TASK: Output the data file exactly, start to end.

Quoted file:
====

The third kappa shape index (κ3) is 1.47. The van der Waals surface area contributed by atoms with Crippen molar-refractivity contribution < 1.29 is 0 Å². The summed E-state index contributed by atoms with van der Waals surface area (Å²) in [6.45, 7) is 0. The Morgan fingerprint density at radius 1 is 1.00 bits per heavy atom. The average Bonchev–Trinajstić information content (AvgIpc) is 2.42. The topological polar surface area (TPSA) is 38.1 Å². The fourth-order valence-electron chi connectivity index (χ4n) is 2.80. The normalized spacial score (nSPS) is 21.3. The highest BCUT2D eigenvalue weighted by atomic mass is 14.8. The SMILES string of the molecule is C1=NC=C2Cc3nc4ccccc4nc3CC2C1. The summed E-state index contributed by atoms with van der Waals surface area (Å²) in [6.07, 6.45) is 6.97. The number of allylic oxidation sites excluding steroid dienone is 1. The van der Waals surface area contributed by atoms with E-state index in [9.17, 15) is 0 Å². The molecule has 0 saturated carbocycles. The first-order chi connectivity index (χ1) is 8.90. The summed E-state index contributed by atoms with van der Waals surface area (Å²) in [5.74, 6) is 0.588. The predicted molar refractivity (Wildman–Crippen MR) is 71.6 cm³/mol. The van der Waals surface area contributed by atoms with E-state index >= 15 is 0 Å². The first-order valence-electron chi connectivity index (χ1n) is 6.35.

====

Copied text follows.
The third kappa shape index (κ3) is 1.47. The van der Waals surface area contributed by atoms with Crippen molar-refractivity contribution < 1.29 is 0 Å². The summed E-state index contributed by atoms with van der Waals surface area (Å²) in [6.45, 7) is 0. The Morgan fingerprint density at radius 1 is 1.00 bits per heavy atom. The average Bonchev–Trinajstić information content (AvgIpc) is 2.42. The topological polar surface area (TPSA) is 38.1 Å². The fourth-order valence-electron chi connectivity index (χ4n) is 2.80. The normalized spacial score (nSPS) is 21.3. The highest BCUT2D eigenvalue weighted by atomic mass is 14.8. The SMILES string of the molecule is C1=NC=C2Cc3nc4ccccc4nc3CC2C1. The summed E-state index contributed by atoms with van der Waals surface area (Å²) in [6.07, 6.45) is 6.97. The number of allylic oxidation sites excluding steroid dienone is 1. The van der Waals surface area contributed by atoms with E-state index in [9.17, 15) is 0 Å². The molecule has 0 saturated carbocycles. The first-order chi connectivity index (χ1) is 8.90. The summed E-state index contributed by atoms with van der Waals surface area (Å²) in [5.74, 6) is 0.588. The predicted molar refractivity (Wildman–Crippen MR) is 71.6 cm³/mol. The van der Waals surface area contributed by atoms with E-state index >= 15 is 0 Å². The first-order valence-electron chi connectivity index (χ1n) is 6.35.